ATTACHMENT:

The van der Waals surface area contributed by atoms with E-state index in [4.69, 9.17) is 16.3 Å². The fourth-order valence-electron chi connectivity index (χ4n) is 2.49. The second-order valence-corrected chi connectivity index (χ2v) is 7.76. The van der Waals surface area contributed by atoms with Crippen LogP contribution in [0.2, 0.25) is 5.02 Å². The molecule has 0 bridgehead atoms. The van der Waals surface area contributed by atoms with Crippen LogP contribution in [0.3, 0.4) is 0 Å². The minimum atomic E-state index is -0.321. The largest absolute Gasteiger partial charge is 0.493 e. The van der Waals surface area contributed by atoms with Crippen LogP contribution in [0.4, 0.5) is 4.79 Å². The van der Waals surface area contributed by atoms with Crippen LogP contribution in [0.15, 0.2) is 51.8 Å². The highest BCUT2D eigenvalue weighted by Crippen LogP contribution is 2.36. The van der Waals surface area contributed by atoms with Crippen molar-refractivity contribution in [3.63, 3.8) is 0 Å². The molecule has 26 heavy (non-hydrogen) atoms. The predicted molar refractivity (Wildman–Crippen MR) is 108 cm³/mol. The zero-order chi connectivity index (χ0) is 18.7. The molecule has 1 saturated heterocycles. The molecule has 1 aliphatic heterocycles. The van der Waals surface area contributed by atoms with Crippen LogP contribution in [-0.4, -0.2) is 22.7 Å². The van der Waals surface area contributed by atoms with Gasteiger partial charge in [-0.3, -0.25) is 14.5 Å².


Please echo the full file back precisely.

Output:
The van der Waals surface area contributed by atoms with E-state index in [4.69, 9.17) is 16.3 Å². The fourth-order valence-electron chi connectivity index (χ4n) is 2.49. The second-order valence-corrected chi connectivity index (χ2v) is 7.76. The van der Waals surface area contributed by atoms with Crippen LogP contribution in [0.2, 0.25) is 5.02 Å². The molecule has 0 bridgehead atoms. The van der Waals surface area contributed by atoms with Crippen LogP contribution in [0.3, 0.4) is 0 Å². The minimum atomic E-state index is -0.321. The largest absolute Gasteiger partial charge is 0.493 e. The van der Waals surface area contributed by atoms with Crippen LogP contribution in [0.4, 0.5) is 4.79 Å². The van der Waals surface area contributed by atoms with Crippen LogP contribution in [0.15, 0.2) is 51.8 Å². The highest BCUT2D eigenvalue weighted by Crippen LogP contribution is 2.36. The van der Waals surface area contributed by atoms with Crippen molar-refractivity contribution in [3.63, 3.8) is 0 Å². The molecule has 26 heavy (non-hydrogen) atoms. The predicted molar refractivity (Wildman–Crippen MR) is 108 cm³/mol. The zero-order chi connectivity index (χ0) is 18.7. The molecule has 1 saturated heterocycles. The molecule has 1 aliphatic heterocycles. The van der Waals surface area contributed by atoms with Crippen LogP contribution in [-0.4, -0.2) is 22.7 Å². The van der Waals surface area contributed by atoms with Gasteiger partial charge in [-0.3, -0.25) is 14.5 Å².